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This essay is a very belated response to a " part 1 " published in February 2015. The gist of that essay was a response to a corre...

Friday, April 27, 2018


It's probably not a coincidence that, a week or so after finishing my ANATOMY OF A PSYCHO KILLER NARRATIVE  series, I turned my attention to an omnibus of stories featuring the adventures of two hunters of killer revenants. Of the two protagonists, only one's name, that of Cassie Hack, is in the title. As far as I can tell, "Slash" just indicates the monster-killing activities of Cassie and her seven-foot-tall male partner Vlad.`In fact, Cassie’s the one who gives her partner the name “Vlad," which is surely meant ironically. The big, slow-speaking fellow is not a smooth undead seducer, but a hulk who displays both the sensitivity and brutality of Dracula’s conceptual opposite, the Frankenstein Monster.

Though the origin-story for the duo has some mythic aspects, the solo 2004 adventure, subtitled "Girls Gone Dead," proves one of the best observations of the sex-and-violence dynamic of the psycho-killer narrative.  The title plays on a series of popular "spring break" titillation videos, "Girls Gone Wild." Making fun of the prurient Spring Break rituals of youthful idlers is at best easy prey, and it's to the credit of creator/writer Tim Seeley that he goes after bigger game.

I should note in passing that though Seeley sometimes drew his characters, in this outing, the second for the heroes, one Frederica Manfredi handles penciling chores. I can't say whether or not Manfredi contiibuted any input to the setup-- two grim hunters venturing into the surf-sun-and-sex world of Palm Beach-- but it adds a little extra to the production to see a female penciler contributing to a story that doesn't totally trash the idea of sexual embodiment.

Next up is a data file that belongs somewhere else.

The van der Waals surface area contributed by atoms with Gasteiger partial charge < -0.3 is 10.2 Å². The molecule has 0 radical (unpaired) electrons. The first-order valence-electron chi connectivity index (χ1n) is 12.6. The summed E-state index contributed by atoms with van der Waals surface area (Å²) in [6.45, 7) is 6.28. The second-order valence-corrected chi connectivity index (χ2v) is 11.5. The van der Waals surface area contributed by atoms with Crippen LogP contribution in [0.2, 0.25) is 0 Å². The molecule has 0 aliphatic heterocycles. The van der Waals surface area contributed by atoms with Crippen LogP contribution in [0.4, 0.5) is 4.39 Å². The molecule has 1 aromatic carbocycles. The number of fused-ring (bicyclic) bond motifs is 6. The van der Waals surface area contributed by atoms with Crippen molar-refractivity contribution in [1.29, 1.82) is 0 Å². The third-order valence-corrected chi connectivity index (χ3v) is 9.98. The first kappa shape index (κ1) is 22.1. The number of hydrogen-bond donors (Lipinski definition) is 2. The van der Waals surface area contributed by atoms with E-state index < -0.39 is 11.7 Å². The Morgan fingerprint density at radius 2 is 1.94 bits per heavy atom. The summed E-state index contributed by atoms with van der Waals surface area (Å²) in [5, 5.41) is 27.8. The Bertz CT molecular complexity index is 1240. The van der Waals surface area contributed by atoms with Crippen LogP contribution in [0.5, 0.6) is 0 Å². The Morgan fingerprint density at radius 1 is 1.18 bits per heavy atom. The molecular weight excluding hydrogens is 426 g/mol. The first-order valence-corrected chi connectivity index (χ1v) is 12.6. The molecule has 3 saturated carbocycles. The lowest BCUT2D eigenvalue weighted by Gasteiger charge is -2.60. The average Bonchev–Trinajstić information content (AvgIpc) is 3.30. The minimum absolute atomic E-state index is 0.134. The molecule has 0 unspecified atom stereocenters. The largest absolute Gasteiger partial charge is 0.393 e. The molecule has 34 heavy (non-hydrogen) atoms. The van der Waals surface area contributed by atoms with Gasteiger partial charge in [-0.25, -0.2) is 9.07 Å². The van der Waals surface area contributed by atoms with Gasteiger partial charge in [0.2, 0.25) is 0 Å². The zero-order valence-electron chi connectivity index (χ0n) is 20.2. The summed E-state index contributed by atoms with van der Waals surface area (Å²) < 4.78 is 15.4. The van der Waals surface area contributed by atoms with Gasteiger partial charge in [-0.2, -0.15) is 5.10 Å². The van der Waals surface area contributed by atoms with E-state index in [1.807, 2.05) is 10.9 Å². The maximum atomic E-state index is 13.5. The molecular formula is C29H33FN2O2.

Like many other supernatural crusaders before them, Cassie and Vlad begin their adventures by investigating media  reports on mysterious deaths. Vlad doesn't know quite what to make of all the prancing, semi-nude bodies, the wet T-shirt contests, and shutterbugs trying to snap pics of feminine nips. Cassie, having been raised in-- and essentially rejected by-- mainstream youth culture, surveys all she sees with a combination of bitterness and ill-concealed longing. Seeley makes clear that she's correct to consider the Palm Beach to be "a place where a bunch of pre-adults can spend mommy and daddy's money, drink like fish, paw at each other, and not have a care in the world." Still, it's a world she can't help but find enticing, compared to her crusade of demon-slaying-- which, the origin makes clear, allows her to fight her own inner demons by expunging killer revenants-- which Cassie terms "slashers"-- from the real world.

This “Palm Beach story” is far more Cassie’s tale than Vlad’s, since parties with her fellow adolescents belonged to a world that Cassie left behind to pursue her demon-slaying career. In the grand tradition of the Protestant Work Ethic, young Cassie tries to put aside her personal needs to investigate the slasher-murders. She finds two enemies who may incarnate a “Catholic Ethic,” even though it seems filtered through the dominant Protestantism of the U.S.

The undead member of the psycho-killer team is Father Wrath. In life he emulated the “fire-and-brimstone” rhetoric of Protestant holy-rollers, inveighing against gays and Jews, despite presenting using the name of a psuedo-Catholic priest and wearing Catholic vestments. Yet casting stones didn’t insure that he was without sin, for he secretly liked to dress up in women’s clothes, and eventually lost his life when he approached the wrong hookup.